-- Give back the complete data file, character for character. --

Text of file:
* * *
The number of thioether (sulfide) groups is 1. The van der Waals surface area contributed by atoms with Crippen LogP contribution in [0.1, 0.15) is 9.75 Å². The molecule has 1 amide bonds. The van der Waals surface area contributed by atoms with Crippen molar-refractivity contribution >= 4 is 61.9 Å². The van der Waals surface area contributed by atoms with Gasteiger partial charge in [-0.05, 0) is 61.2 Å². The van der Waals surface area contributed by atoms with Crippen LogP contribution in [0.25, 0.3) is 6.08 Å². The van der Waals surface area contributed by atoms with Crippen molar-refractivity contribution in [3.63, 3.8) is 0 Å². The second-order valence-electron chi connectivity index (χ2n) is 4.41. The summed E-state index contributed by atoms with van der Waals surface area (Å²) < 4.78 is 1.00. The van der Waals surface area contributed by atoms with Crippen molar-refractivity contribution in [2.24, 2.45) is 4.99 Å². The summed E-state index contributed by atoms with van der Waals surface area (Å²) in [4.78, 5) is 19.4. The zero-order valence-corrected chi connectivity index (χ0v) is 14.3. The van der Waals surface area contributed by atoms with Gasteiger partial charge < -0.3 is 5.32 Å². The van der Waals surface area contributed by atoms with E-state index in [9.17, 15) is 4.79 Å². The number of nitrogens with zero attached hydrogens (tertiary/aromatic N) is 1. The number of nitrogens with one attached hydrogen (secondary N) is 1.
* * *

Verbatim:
The number of thioether (sulfide) groups is 1. The van der Waals surface area contributed by atoms with Crippen LogP contribution in [0.1, 0.15) is 9.75 Å². The molecule has 1 amide bonds. The van der Waals surface area contributed by atoms with Crippen molar-refractivity contribution >= 4 is 61.9 Å². The van der Waals surface area contributed by atoms with Gasteiger partial charge in [-0.05, 0) is 61.2 Å². The van der Waals surface area contributed by atoms with Crippen LogP contribution in [0.25, 0.3) is 6.08 Å². The van der Waals surface area contributed by atoms with Crippen molar-refractivity contribution in [3.63, 3.8) is 0 Å². The second-order valence-electron chi connectivity index (χ2n) is 4.41. The summed E-state index contributed by atoms with van der Waals surface area (Å²) < 4.78 is 1.00. The van der Waals surface area contributed by atoms with Crippen molar-refractivity contribution in [2.24, 2.45) is 4.99 Å². The summed E-state index contributed by atoms with van der Waals surface area (Å²) in [4.78, 5) is 19.4. The zero-order valence-corrected chi connectivity index (χ0v) is 14.3. The van der Waals surface area contributed by atoms with Gasteiger partial charge < -0.3 is 5.32 Å². The van der Waals surface area contributed by atoms with E-state index in [9.17, 15) is 4.79 Å². The number of nitrogens with zero attached hydrogens (tertiary/aromatic N) is 1. The number of nitrogens with one attached hydrogen (secondary N) is 1.